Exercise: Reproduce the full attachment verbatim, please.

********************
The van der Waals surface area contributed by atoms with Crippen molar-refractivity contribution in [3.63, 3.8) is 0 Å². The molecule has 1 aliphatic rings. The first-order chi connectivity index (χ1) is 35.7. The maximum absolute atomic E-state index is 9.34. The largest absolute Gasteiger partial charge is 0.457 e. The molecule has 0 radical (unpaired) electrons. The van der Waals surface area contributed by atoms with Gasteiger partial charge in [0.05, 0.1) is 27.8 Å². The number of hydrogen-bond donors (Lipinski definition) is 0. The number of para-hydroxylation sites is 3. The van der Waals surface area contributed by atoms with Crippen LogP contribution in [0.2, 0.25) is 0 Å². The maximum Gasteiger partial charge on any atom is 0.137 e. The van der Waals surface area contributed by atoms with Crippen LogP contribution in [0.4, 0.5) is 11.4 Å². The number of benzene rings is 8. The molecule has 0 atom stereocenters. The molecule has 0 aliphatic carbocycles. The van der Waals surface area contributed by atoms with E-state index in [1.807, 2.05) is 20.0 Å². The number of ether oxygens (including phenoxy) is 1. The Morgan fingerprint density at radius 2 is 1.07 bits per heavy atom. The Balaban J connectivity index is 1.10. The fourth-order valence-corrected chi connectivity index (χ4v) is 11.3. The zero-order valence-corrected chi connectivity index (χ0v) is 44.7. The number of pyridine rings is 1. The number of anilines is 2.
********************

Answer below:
The van der Waals surface area contributed by atoms with Crippen molar-refractivity contribution in [3.63, 3.8) is 0 Å². The molecule has 1 aliphatic rings. The first-order chi connectivity index (χ1) is 35.7. The maximum absolute atomic E-state index is 9.34. The largest absolute Gasteiger partial charge is 0.457 e. The molecule has 0 radical (unpaired) electrons. The van der Waals surface area contributed by atoms with Gasteiger partial charge in [0.05, 0.1) is 27.8 Å². The number of hydrogen-bond donors (Lipinski definition) is 0. The number of para-hydroxylation sites is 3. The van der Waals surface area contributed by atoms with Crippen LogP contribution in [0.2, 0.25) is 0 Å². The maximum Gasteiger partial charge on any atom is 0.137 e. The van der Waals surface area contributed by atoms with Crippen LogP contribution in [0.4, 0.5) is 11.4 Å². The number of benzene rings is 8. The molecule has 0 atom stereocenters. The molecule has 0 aliphatic carbocycles. The van der Waals surface area contributed by atoms with E-state index in [1.807, 2.05) is 20.0 Å². The number of ether oxygens (including phenoxy) is 1. The Morgan fingerprint density at radius 2 is 1.07 bits per heavy atom. The Balaban J connectivity index is 1.10. The fourth-order valence-corrected chi connectivity index (χ4v) is 11.3. The zero-order valence-corrected chi connectivity index (χ0v) is 44.7. The number of pyridine rings is 1. The number of anilines is 2.